Last month, a company in New Jersey was cited by OHSA for exposing workers to machine hazards. A worker at Accurate Box Co. Inc. in Paterson, New Jersey was injured while performing maintenance work on a die cutting machine. The maintenance worker was crushed when the machine was activated by another worker who was unaware that the maintenance worker was inside the machine. As a result, the maintenance worker sustained severe internal injuries. *Source: www.osha.gov
OSHA conducted an investigation and found that the machine inadvertently started because Accurate Box failed to implement an effective lockout/tagout program. Similar incidents had happened prior to this accident and the company was cited for those accidents as well.
See our case result: Multi-million dollar settlement for an operator's arm injury on an industrial machine.
Machines and equipment have energy sources such as electrical, mechanical, hydraulic, pneumatic, chemical, thermal, etc. These energy sources can be hazardous to workers, especially workers who service or maintain the machines. The reason is because an unexpected release of stored energy in the machine could start the machine while the worker is servicing or maintaining the machine.
A lockout/tagout program provides the necessary procedures to disable machinery or equipment to prevent the release of hazardous energy. It also provides training to workers on how to properly disable machinery and know if someone is in the machine performing work. OSHA regulations outline measures for controlling different types of hazardous energy.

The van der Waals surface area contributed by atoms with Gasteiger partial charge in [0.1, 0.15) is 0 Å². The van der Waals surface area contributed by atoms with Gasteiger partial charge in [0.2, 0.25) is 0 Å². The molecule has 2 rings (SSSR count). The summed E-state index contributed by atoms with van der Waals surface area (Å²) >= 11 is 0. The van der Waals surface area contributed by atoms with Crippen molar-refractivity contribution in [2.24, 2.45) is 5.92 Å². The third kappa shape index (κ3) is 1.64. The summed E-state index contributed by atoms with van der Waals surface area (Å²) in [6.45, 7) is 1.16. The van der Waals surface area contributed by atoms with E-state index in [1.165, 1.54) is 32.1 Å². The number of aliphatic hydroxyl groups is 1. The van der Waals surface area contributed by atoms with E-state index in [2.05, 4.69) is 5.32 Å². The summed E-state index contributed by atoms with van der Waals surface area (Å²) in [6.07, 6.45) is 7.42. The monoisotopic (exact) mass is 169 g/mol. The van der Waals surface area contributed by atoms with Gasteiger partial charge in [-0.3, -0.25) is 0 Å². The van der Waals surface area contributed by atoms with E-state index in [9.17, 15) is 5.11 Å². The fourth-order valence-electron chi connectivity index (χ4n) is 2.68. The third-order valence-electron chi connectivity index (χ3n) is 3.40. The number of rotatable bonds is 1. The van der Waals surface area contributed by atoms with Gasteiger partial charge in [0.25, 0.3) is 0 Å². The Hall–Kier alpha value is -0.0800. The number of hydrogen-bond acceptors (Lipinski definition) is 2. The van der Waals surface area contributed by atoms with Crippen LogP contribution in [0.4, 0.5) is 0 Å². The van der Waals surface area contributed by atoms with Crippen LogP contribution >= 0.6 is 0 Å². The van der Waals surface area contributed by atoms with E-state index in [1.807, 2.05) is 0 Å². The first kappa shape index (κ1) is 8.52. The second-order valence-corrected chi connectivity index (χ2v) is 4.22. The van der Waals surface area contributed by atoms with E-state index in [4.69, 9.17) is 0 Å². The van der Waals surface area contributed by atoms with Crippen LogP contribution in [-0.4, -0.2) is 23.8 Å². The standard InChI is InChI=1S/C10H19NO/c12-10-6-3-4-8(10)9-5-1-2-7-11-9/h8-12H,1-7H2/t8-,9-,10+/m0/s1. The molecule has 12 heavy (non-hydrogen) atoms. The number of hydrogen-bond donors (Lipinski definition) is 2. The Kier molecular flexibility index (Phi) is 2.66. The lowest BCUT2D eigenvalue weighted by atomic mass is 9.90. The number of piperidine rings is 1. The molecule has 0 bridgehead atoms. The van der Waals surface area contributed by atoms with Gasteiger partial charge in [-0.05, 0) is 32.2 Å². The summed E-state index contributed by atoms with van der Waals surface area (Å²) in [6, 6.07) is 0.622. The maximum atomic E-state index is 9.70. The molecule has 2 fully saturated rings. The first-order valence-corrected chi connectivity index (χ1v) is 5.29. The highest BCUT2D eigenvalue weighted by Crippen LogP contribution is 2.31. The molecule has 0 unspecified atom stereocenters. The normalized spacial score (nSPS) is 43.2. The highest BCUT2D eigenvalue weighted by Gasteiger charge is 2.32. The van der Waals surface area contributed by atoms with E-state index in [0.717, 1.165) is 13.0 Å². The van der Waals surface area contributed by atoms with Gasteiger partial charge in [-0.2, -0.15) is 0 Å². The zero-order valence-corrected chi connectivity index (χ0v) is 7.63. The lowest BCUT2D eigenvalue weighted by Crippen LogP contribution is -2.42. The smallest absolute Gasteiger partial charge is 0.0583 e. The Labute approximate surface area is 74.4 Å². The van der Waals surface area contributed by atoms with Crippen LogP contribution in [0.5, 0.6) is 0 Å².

If a machine operator is injured due to an ineffective lockout/tagout program, he may have legal options other than filing a workers' compensation claim. There may be a viable products liability case against the machine manufacturer if there was a defect in the machine that caused the machine to start inadvertently.
There may also be a case against the worker's employer. Though workers in NJ cannot sue their employers for injuries sustained while at work, there is a very limited exception when workers can sue their employers. When an employer commits an intentional act, i.e., an act where the employer knows that the consequences of the act are substantially certain to result in harm, the injured worker may bring suit against the employer.
If you or a loved one was injured by an industrial machine due to improper or lack of lockout/tagout procedures, it is imperative that you speak to an experienced industrial machinery accident lawyers in Pennsylvania and New Jersey to discuss your legal rights. Free consultations. 877.944.8396